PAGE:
To order a copy and/or read more about the book click here.
CRWS is pleased to make available Ernie's Lazar's extensive bibliography of academic theses and PhD dissertations on the American Right. Mr. Lazar has spent three decades collecting archival material on the right wing and is committed to making his work available to a wide audience of researchers. The bibliography is organized thematically and some of its citations go back more than 50 years. To our knowledge, this is the most exhaustive directory of its kind available on line or elsewhere.
Read more about the Bibliography here.
In June of 2010, People for the American Way (PFAW) donated its vast and unique collection of political ephemera and video broadcasting on the American Right to CRWS.
The paper archive has been processed and is now permanently housed at UC Berkeley's prestigious Bancroft Library, one of the largest and most heavily used libraries of manuscripts, rare books, and unique materials in the United States, which is open to students and scholars from around the world. Comprised of approximately 1,220 organizations, 300 individual files, and 80 rare right-wing magazines and newspapers, the Collection charts the flourishing movements of American conservatism from the 1980s to the early twenty-first century. The materials in the collection, which include organizations' and individuals' pamphlets, direct mailings, publications, speeches, conference programs, internal financial records, membership lists, fundraising strategies, voter guides, manuals, and biographies document the ideological orientations, policy positions, talking points, and organizational structures and strategies of hundreds of right-wing organizations, individuals, and publications. A large portion of the collection focuses specifically on documents associated with the "religious right." Of particular interest (due to scope) are materials pertaining to the American Family Association, Christian Coalition, Coalition for Better TV, Concerned Women for America, Family Research Council, the Moral Majority, and the Pat Robertson Papers. Additionally, there are comprehensive collections of the following publications: Charisma & Christian Life, Chalcedon Report,Chronicle, Focus on the Family and New American. Issues covered in the Collection include political strategy and tactics, taxation, race, guns, the judiciary, marriage, homosexuality, foreign policy, the military, and the role of religion in American politics. It is our hope that political scientists, sociologists, historians, legal scholars, policy makers, and other scholars will use the collection to illuminate our historical and social understanding of the American Right.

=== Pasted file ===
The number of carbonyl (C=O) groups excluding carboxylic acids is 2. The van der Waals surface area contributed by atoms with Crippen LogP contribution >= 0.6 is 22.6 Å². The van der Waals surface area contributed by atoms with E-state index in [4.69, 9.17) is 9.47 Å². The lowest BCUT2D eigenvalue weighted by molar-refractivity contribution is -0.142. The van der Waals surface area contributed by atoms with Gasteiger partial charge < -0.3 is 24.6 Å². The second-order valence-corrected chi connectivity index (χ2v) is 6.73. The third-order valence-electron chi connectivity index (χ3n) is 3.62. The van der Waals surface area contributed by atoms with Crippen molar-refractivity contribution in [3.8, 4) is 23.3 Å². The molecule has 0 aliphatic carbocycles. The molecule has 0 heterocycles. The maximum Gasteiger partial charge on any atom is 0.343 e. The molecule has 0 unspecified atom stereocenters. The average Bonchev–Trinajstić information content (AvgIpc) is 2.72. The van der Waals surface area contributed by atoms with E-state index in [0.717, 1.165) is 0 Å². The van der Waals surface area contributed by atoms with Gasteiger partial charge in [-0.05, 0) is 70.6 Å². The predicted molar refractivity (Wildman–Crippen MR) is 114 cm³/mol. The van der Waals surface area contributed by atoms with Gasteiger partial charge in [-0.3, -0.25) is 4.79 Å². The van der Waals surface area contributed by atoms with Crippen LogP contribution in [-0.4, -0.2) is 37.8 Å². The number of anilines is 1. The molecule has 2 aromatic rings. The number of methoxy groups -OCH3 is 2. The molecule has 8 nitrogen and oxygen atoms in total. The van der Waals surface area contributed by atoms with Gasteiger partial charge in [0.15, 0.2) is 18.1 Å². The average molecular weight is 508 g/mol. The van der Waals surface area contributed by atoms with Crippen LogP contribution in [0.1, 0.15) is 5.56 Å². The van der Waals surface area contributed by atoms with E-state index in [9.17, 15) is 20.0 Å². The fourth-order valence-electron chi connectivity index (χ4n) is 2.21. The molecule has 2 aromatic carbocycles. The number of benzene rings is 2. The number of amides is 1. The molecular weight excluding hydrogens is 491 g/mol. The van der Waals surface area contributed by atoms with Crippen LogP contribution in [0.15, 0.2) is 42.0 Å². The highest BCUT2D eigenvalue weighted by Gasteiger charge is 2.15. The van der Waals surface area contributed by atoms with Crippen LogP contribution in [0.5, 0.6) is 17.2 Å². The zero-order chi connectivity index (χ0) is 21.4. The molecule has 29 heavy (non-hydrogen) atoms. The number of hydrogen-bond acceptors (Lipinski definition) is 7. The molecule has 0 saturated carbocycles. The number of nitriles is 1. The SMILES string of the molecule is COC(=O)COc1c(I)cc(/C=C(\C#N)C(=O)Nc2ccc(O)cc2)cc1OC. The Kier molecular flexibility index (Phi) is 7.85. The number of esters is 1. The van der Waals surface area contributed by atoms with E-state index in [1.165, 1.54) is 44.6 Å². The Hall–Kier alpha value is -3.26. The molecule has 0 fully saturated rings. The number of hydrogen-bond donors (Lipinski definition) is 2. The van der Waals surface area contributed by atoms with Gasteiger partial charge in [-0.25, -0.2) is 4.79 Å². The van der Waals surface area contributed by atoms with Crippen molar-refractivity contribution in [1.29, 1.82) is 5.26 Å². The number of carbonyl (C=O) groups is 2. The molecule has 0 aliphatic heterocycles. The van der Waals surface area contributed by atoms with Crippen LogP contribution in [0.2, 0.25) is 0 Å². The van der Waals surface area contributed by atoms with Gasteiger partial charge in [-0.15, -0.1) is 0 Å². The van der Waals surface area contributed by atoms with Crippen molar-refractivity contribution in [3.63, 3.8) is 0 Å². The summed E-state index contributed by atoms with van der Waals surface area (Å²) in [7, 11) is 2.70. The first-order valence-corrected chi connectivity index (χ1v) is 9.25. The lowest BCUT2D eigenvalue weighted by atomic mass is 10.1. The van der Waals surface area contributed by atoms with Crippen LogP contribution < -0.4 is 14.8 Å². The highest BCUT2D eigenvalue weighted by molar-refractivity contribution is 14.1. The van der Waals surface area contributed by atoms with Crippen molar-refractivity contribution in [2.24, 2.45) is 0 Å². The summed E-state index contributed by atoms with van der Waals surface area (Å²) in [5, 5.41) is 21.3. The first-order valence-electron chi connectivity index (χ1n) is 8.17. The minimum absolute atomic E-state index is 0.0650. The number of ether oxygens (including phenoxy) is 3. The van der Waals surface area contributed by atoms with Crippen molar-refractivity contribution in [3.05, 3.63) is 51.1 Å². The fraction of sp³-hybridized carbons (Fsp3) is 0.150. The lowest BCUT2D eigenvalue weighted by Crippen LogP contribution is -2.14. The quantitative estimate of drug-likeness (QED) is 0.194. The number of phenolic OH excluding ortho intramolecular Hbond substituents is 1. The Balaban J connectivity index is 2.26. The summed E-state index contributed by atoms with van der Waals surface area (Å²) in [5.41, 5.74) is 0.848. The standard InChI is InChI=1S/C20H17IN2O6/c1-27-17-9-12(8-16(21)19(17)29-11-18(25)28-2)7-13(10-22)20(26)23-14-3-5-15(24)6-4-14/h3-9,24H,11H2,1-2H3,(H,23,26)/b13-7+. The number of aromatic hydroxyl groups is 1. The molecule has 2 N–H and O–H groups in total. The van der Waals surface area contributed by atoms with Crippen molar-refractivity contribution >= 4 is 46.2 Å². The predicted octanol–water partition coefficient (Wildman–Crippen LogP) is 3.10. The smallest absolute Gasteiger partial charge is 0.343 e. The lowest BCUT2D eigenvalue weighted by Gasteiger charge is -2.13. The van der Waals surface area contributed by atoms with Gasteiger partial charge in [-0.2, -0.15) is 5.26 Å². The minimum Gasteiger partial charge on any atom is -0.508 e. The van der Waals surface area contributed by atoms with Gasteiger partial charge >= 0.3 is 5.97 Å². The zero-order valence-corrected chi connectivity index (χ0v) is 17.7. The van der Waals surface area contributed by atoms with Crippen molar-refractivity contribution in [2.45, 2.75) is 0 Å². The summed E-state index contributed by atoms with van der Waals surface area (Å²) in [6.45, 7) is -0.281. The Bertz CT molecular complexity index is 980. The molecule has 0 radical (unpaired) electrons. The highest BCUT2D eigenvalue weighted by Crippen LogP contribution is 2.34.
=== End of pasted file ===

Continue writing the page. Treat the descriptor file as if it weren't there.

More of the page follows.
The video archive contains over 2,000 DVDs with content transfered from PFAW's videotape collection of network and cable braodcasting, widely documenting year-to-year developments among major figures and organizations of the right. Televangelist broadcasts occupy a good portion of the archive, including such television programs as Pat Robertson's 700 Club, The Old Time Gospel Hour, and Falwell Live, among others. In many instances the archive directory indicates the guests or issues covered on a particular show. The archive also includes speeches by important figures on the right (e.g. Ronald Reagan, Pat Buchanan); coverage of important Congressional proceedings (e.g. the Bork nomination); coverage of important conservative events (e.g., The Conservative Political Action Convention); and one-off productions on particular subjects by right-wing groups (e.g., Falwell's film on the Clintons, Circle of Power). The video archive is housed at the Institute for the Study of Societal Issues at the University of California at Berkeley, which is also the home of teh Berkeley Center for Right-Wing Studies. Scholars who are interested in obtaining access to the video archive may contact CRWS Program Director and ISSI Associate Director, Dr. Christine Trost (ctrost AT berkeley.edu).
To read more about the materials in the Collection and how to access them, click here.
"Right-wing studies? At Berkeley? Neither left nor right, the 2-year-old Center for the Comparative Study of Right-Wing Movements is leading the effort to fill a scholarship gap with roots in the Cold War." Read the full article here.